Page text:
Newsom announces plan to reimagine mental health and substance abuse services
Gov. Gavin Newsom was in Fresno on Thursday to announce the state’s $4.7 billion investment in mental health and substance abuse services for children and young people, which he hopes will eventually lead to less need for crisis care, and instead focus on early intervention.
Speaking at McLane High School, Newsom said the goal for California’s Master Plan for Kids’ Mental Health is to train 40,000 more behavioral health professionals over the next few years, and establish universal screening and support services for everyone zero to 25 years old.
Those who work for at least two years as a counselor or other mental health professional would be eligible for student loan forgiveness.
“What we are announcing here today is just one component of our comprehensive strategy to systematically connect dots and address the issue of mental health and behavioral health once and for all in this state,” Newsom said.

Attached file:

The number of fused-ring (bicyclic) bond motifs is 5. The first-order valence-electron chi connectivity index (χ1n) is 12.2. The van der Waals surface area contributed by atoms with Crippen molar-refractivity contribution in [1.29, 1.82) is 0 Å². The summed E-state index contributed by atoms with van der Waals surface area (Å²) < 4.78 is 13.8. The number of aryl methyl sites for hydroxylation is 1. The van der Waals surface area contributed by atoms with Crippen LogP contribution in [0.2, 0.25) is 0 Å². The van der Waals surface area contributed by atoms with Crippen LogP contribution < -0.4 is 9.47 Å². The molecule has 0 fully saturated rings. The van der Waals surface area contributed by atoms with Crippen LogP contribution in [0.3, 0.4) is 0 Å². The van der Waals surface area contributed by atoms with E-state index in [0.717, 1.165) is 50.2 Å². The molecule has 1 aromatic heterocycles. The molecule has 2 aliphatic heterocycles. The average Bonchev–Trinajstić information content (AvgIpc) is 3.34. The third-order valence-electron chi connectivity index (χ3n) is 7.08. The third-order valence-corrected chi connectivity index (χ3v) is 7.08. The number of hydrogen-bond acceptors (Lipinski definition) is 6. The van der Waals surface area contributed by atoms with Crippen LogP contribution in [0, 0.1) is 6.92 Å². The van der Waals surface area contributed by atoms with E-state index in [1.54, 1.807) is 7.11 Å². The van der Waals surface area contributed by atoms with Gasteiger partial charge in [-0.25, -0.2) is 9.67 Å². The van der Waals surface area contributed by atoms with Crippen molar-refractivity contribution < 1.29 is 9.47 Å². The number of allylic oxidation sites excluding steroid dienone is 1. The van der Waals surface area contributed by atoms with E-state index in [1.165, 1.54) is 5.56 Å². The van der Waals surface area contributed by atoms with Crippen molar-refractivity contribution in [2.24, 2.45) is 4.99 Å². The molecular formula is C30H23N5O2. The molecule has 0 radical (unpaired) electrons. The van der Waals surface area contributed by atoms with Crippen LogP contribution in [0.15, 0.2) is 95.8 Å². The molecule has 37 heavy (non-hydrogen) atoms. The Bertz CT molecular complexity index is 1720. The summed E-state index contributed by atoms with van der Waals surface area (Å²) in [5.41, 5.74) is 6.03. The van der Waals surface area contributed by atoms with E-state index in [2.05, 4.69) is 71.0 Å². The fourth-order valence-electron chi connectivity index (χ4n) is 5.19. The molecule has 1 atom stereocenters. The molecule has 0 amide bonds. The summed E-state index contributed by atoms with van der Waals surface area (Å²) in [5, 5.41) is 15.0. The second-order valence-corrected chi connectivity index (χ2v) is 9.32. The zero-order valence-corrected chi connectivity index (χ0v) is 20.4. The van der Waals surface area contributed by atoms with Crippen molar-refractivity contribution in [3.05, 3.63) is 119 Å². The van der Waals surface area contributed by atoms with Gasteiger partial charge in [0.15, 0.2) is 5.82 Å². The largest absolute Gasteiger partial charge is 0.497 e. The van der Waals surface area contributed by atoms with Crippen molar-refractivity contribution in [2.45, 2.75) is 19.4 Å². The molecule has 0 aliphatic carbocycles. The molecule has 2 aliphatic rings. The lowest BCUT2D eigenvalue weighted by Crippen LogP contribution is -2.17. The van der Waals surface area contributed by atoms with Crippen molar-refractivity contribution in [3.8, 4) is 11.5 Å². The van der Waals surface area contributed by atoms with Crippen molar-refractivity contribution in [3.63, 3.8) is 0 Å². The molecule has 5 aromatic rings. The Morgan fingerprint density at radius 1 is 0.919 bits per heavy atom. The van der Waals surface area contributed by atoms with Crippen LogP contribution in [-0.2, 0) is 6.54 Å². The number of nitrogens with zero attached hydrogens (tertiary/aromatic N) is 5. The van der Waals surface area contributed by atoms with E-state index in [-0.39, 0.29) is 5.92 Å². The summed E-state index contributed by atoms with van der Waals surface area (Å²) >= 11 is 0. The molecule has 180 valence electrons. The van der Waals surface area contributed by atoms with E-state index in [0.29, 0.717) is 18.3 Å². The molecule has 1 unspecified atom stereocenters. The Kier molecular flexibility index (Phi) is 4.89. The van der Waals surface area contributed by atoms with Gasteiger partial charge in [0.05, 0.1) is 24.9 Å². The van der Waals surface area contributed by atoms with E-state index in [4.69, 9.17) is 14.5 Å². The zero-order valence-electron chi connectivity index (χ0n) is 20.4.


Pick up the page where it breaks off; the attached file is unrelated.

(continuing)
Other components include $4.1 billion in funding to create community schools and spending $5 million to reform Medi-Cal to be more inclusive of behavioral health needs.
Newsom said he made the announcement at McLane, part of the Fresno Unified School District, to spotlight its model mental health supports. The district went from staffing just 50 mental health professionals to over 250 this year, according to Superintendent Bob Nelson.
“We find our kids are bouncing back academically much quicker than they are from a social-emotional perspective,” Nelson said. “Most of those staff are located right here on our school sites instead of being held centrally so that they are interacting with kids every day.”
Newsom also took time to sign AB 2508, which better defines the role of school counselors to provide mental health services.
Suicide rates for California youth age 10 to 18 increased 20% in 2019-20 — before the pandemic added even more stress, according to the governor’s office, and 66% of kids with depression do not receive treatment.
In addition to training a workforce, the funding will be spent to destigmatize students’ seeking mental health services and teach parents how to cope with the mental health needs of their families.
“The last two years, there has been a stacking of stress the likes of which none of us could have conceived,” Newsom said. “We’re not proposing this (initiative), we’re doing this.”